The parents of a suspected British Islamic convert, dubbed as 'Jihadi Jack,' have been remanded in custody ahead of a trial. They are facing terrorism charges for allegedly sending money to their son in Syria, who is believed to have joined the Islamic State (Isis).
Fifty-five-year-old John Letts and Sally Lane, 54, from Oxford pleaded not guilty to charges filed against them under the Terrorism Act 2000. They were accused of sending more than £1,700 to their son, Jack Letts. The police had warned them thrice against transferring money.
The couple, who are organic farmers, reportedly transferred £223 in September, £1,000 in December 2015 and £500 in January this year.
Westminster Magistrates' Court district judge Emma Arbuthnot remanded both of them in custody on 9 June until the next hearing, which is set for 23 June at the Old Bailey. The parents spoke at the court only to confirm their names and pleaded not guilty. If they are convicted, they could face a jail term of up to 14 years, the Daily Mirror reported.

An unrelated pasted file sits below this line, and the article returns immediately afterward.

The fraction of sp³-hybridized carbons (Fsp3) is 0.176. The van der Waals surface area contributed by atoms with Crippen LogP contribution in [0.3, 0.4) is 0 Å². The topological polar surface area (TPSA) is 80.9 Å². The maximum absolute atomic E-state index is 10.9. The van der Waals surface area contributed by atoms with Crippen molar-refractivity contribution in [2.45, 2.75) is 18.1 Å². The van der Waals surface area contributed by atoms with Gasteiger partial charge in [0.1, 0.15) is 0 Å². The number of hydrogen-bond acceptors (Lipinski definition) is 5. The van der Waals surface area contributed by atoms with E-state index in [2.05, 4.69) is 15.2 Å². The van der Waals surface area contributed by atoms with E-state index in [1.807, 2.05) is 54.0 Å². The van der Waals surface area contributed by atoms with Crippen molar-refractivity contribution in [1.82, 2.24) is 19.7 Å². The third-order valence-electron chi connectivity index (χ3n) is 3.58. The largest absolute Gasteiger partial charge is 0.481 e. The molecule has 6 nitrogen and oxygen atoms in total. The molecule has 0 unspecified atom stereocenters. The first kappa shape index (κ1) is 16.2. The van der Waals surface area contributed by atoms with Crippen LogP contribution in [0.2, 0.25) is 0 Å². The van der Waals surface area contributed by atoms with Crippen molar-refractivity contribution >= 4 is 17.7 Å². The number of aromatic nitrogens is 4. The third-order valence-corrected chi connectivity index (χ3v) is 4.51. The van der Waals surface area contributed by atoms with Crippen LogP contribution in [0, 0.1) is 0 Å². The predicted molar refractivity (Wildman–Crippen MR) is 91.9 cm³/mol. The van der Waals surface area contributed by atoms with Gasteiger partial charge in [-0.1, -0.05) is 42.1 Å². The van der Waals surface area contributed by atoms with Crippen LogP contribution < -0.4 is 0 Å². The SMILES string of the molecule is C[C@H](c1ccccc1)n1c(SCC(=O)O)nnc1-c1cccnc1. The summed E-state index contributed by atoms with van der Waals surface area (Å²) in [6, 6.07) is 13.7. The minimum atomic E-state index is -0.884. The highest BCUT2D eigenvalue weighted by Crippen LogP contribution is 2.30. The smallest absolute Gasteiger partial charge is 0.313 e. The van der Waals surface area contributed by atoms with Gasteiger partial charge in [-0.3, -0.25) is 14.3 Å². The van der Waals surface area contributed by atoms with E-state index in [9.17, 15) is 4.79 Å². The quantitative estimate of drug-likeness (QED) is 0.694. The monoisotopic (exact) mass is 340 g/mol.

Prosecutor Kathryn Selby said: "This case involved repeated sending or attempts to send money to Ms Lane and Mr Lett's son in Raqqa in Syria which is under Daesh (IS) control. He is believed to be at the very least linked to terrorism. They were told by the police on three separate occasions that this was not permitted."
In an interview with Channel 4 News in February, Letts, father of the converted British man in Syria, said: "I think it's crazy that we can't send a penny to our ill son to help him because we'll be seen as supporting terrorism. Your child is about to fall off a cliff, and they're holding you back even though he's crawling forward to the edge."
Jack was only 18 years when he left his home in 2014. He was a student of Cherwell School in Oxfordshire, and is reported to be the first white Briton to convert to Islam to join IS militants in Syria. He apparently told his parents about his interest in studying Arabic in Kuwait when he left England.
He changed him name and is known as Abu Mohammed, and now lives with an Iraqi wife and a child in war-torn Fallujah, an IS stronghold, in Iraq.
His parents have claimed that he is a victim of misinformation.